Hydrogen produced using renewable energy could enable emissions-intensive industries to reduce their overall emissions in a variety of ways. One application is to generate electricity from fuel cells by converting green hydrogen back into electricity. In this way, green hydrogen can not only be used as a fuel, but also to generate heat in buildings or power vehicles. Despite the obvious benefits, the penetration of hydrogen-powered vehicles is relatively low because they are expensive and require specialized hydrogen filling station networks. However, these obstacles are gradually being overcome, with Germany having set the target to have 200 hydrogen filling stations by the end of 2023.
Hydrogen is also seen as a viable power source for other vehicle types, from industrial trucks and rail transport to planes and cargo and cruise ships. China and Germany are already testing hydrogen-powered trains, with many other countries set to follow suit, and Airbus has made great strides with its ZEROe concept hybrid-hydrogen aircraft, while hydrogen-powered cargo ships are increasingly being seen on the world’s oceans.
Despite the technological advances, green hydrogen technology remains cost-intensive with high manufacturing costs being a key barrier to the technology becoming more mainstream. At the same time, hydrogen aspirations compete with other green technology applications, especially those that are already mature, such as electromobility, lithium-ion energy storage systems, or digital energy efficiency systems. Without extensive financing and organizations willing to take the risk, the development of the hydrogen economy will remain stunted.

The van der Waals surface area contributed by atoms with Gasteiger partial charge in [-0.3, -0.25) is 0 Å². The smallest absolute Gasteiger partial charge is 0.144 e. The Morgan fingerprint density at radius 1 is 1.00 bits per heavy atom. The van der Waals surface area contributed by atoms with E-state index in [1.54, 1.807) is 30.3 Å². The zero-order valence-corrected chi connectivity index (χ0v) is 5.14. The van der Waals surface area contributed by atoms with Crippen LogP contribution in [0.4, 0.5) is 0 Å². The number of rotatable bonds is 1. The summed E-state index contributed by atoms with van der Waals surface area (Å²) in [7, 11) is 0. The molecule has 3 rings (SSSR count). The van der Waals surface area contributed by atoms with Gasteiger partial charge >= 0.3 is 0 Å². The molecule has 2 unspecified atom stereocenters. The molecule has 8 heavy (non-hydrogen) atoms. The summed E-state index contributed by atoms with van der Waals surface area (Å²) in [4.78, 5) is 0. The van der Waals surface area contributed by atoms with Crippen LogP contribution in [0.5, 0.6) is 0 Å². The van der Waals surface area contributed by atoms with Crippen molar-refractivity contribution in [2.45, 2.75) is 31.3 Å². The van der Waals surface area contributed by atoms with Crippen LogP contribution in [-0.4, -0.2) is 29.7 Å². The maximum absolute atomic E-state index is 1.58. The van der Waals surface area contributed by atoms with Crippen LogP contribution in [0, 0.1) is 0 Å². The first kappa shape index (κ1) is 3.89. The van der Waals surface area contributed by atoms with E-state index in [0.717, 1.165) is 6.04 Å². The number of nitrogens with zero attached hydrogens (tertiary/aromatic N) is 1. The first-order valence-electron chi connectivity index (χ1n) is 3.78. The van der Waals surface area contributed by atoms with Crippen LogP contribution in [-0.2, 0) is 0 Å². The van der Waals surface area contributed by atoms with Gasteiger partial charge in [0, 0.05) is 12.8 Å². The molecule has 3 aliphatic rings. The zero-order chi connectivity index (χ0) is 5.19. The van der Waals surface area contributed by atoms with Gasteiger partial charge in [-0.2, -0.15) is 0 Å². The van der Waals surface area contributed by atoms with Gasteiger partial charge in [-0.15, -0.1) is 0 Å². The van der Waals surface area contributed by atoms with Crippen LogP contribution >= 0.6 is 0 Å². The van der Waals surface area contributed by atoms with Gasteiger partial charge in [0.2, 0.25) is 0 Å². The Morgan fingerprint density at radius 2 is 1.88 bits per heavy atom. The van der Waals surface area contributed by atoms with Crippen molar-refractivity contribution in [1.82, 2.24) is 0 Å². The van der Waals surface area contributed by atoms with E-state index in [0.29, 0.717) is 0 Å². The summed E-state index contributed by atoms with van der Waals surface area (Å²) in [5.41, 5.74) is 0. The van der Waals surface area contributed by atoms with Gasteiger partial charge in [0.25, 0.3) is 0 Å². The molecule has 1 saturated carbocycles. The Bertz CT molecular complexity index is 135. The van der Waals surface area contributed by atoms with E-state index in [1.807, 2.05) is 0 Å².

These evolving technologies will create massive disruption in traditional, oil-, gas-, chemical-, and mineral-processing industries, and global energy companies stand to lose billions of dollars if they fail to transition away from fossil fuels. One might argue that this is the reason we will never fully transition away from fossil fuels, that we will be held to ransom by those companies and countries who stand to lose the most. Which begs the question, is the world heading towards an energy war? Could another black swan event be brewing?
Of course, this is only one of the market spaces where disruptive forces are at work and game-changing new investment opportunities might be discovered.
At Futureworld, we work with clients to explore these possible futures, and identify suitable playing fields where we can design and create tomorrow, together.
Email [email protected] to start the journey.
About the Author
Anika Maritz, Futureworld Insights Leader
Anika holds a Masters in Engineering Management and MBA from the University of Cape Town’s Business School. With experience in renewable energy and retail, Anika’s background in management consulting spans strategy and product development, digital transformation, operational design and customer experience design. Anika is passionate about transforming innovative ideas into outcomes, to solve wicked problems.